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Accuracy in calculations

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bobtait created the topic: Accuracy in calculations

Since CASA introduced the 'type-in' answers for questions involving calculations, some students have been losing sleep over the second decimal place of a litre or a 5 knot discrepancy in wind component on a P chart. I must admit that, without some indication from CASA of the margins applied to the acceptable answers, I can understand the frustration.

Most of the answers given in the books were calculated on the back of a navigation computer and read off the scale provided. That includes PNR and ETP calculations. I haven't seen any warning that this method is no longer considered valid but it does seem that a student would be wise to use a calculator for all such questions and keep all intermediate decimal places before rounding the final answer up or down as required.

I turned 80 this week, so I consider I'm overdue to get a few things off my chest. I grew up in the days when a little common sense prevailed. I must admit that, by today's standards, we would be considered a bunch of reckless cowboys who threw caution to the wind an calculated fuel to THE NEAREST GALLON! Oh my God, how on earth did we ever survive?

We understood that If you are going to estimate the actual fuel on board by poking a stick into the fuel tank and checking to see how much of it gets wet, it really is rather ridiculous to then do the remaining calculations to a hundredth of a litre. Also, we make an arbitrary allowance for the fuel used during taxi, which almost certainly is not exactly accurate.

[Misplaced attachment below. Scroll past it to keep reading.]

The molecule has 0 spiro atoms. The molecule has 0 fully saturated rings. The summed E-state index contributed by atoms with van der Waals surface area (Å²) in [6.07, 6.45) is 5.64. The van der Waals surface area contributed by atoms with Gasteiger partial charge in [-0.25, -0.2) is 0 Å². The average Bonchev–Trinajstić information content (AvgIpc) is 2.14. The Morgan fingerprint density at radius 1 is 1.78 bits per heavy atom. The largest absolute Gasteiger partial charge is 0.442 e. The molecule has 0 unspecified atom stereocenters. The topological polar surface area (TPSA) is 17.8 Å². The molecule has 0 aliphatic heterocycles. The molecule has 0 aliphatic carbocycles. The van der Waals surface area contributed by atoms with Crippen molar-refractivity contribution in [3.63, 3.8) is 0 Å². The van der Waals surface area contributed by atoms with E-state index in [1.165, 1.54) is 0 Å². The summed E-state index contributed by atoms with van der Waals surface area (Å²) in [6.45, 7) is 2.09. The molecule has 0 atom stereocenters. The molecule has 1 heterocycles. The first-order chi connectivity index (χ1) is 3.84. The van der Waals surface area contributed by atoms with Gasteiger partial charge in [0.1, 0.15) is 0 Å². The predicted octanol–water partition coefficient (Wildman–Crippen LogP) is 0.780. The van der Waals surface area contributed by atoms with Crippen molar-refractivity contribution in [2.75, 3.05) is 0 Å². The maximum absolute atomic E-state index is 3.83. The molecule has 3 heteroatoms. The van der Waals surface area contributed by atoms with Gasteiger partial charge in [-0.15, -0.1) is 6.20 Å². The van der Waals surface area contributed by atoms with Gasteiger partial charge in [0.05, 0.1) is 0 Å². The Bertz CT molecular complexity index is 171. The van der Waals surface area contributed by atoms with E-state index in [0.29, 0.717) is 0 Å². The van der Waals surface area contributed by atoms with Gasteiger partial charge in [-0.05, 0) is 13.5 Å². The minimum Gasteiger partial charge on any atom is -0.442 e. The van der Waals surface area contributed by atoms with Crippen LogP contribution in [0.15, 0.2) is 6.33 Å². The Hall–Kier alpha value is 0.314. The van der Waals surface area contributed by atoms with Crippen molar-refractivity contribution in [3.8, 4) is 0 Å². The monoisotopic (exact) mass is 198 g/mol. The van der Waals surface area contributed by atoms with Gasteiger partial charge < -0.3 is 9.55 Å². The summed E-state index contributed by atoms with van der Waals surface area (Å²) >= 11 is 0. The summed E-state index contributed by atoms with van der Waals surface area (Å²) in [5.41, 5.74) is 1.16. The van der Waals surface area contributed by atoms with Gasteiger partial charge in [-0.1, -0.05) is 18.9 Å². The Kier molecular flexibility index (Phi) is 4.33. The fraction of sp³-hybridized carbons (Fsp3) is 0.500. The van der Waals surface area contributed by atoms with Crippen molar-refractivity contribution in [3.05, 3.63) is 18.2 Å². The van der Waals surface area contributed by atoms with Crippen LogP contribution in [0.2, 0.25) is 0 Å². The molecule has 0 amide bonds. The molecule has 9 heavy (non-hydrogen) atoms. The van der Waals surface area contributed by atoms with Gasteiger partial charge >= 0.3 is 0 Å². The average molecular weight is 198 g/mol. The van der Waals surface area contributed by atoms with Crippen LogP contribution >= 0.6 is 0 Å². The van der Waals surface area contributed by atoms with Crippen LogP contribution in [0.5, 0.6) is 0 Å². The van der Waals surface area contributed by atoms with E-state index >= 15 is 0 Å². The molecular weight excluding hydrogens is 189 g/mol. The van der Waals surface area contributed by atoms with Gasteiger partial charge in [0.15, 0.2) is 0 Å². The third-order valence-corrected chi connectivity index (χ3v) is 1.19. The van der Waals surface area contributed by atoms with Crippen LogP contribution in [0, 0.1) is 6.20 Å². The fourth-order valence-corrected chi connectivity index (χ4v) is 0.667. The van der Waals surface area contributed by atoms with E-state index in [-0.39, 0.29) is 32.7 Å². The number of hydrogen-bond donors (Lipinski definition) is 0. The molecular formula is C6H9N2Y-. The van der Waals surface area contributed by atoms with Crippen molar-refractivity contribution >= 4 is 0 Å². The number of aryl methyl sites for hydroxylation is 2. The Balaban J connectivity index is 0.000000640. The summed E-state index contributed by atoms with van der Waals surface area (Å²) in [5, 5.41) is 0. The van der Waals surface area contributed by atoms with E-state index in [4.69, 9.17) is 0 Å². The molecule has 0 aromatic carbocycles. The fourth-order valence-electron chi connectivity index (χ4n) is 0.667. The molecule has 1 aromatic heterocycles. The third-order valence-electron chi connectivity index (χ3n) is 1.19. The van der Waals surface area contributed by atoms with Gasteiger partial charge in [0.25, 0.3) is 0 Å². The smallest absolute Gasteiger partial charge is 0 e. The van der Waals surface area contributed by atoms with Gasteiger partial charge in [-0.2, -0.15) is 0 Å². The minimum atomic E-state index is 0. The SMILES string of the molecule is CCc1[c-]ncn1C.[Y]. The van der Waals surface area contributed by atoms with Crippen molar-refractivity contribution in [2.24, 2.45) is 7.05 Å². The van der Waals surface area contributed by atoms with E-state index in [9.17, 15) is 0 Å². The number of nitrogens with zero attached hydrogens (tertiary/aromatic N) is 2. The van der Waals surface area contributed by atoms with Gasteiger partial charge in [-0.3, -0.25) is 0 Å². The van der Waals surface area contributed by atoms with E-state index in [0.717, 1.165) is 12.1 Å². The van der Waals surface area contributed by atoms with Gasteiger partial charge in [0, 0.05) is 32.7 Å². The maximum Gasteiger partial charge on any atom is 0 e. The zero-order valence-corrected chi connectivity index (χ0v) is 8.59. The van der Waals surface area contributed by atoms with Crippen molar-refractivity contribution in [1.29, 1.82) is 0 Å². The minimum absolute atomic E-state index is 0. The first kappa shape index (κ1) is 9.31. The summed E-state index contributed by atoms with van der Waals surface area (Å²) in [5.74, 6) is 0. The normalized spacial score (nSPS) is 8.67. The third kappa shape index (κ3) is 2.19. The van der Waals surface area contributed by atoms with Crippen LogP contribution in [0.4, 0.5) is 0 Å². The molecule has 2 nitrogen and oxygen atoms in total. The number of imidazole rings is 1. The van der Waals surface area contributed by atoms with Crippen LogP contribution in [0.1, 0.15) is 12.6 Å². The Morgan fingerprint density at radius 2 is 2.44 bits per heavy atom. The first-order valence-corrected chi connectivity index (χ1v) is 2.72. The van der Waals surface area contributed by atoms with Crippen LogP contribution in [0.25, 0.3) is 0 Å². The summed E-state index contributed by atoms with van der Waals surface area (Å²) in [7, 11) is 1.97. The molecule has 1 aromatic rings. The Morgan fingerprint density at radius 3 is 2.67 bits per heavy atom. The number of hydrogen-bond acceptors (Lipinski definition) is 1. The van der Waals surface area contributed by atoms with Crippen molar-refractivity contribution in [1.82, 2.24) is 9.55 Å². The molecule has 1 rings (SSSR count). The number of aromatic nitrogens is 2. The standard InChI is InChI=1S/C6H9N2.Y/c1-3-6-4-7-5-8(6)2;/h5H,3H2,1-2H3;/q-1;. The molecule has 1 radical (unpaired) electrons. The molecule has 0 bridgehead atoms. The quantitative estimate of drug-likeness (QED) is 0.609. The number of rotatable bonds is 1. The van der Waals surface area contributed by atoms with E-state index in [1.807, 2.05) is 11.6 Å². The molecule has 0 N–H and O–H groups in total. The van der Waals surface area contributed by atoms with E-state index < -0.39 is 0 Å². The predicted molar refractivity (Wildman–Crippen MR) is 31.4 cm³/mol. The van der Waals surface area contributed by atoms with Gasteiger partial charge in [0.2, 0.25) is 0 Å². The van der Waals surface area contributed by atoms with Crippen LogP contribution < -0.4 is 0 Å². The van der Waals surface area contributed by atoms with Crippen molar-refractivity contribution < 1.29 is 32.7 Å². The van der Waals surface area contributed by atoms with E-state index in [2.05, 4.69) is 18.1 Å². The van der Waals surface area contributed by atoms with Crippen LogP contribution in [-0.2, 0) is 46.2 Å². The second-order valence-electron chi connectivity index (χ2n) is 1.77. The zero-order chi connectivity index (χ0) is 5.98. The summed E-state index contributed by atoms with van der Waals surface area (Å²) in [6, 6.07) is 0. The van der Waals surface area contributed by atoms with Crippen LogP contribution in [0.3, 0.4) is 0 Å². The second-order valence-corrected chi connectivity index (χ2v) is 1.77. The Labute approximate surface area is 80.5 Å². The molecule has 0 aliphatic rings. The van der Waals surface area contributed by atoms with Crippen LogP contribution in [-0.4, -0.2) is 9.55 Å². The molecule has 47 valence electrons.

To continue with this nonsense, we dip the tanks and get an answer in litres or gallons (that's a measure of volume) when the energy contained in the fuel depends upon its mass - not its volume. Maybe we should introduce a further step in the calculation to allow for specific gravity and temperature. If you don't put a spirit level on the wings, the dip will be wrong because the fuel may not be evenly distributed within the tank.

We also understood that most runways have a varying slope, and wind components estimated by observing a wind soc 100m away is not likely to be perfectly accurate. Most importantly, we understood that P Charts have very generous margins to allow for all of this and the whole idea is to provide the pilot with an assurance that take-off or landing at a particular strip under given conditions with be well and truly safe.

Don't even start me on centre of gravity calculations using arms to a fraction of a mm when the cargo in a compartment is not likely to be distributed symmetrically over the exact geometric centre of the compartment floor.

OK. I feel better now........
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  • John.Heddles
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John.Heddles replied the topic: Accuracy in calculations

Bob,

Well done, good sir, on passing the 80-candle-blowing-out-rite-of-passage!

Thoroughly concur with your accuracy philosophy.

My very best regards for the birthday,

John

Engineering specialist in aircraft performance and weight control.
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bobtait replied the topic: Accuracy in calculations

Thanks John. It's always a pleasure to hear from you. Your contributions are valuable and much appreciated.

Bob
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bradchaus replied the topic: Accuracy in calculations

Hi Bob, was great to see you and Jan yesterday.

Following on from our brief chat about things that have changed since I last flew (2010), I can't believe CASA is so foolishly rigorous as to expect answers to such precision. I fully concur with all you have said in your post. Using an electronic calculator is great if the batteries aren't flat LOL ... I am happy with my whiz-wheel ... if it was good enough to use that to get my CPL back in the early 2000's, why is it so "outdated" today? ... our masters have gotten worse it seems, and sound like a bunch of, umm, desk bound idealists? ... for want of a NICE description of them :)
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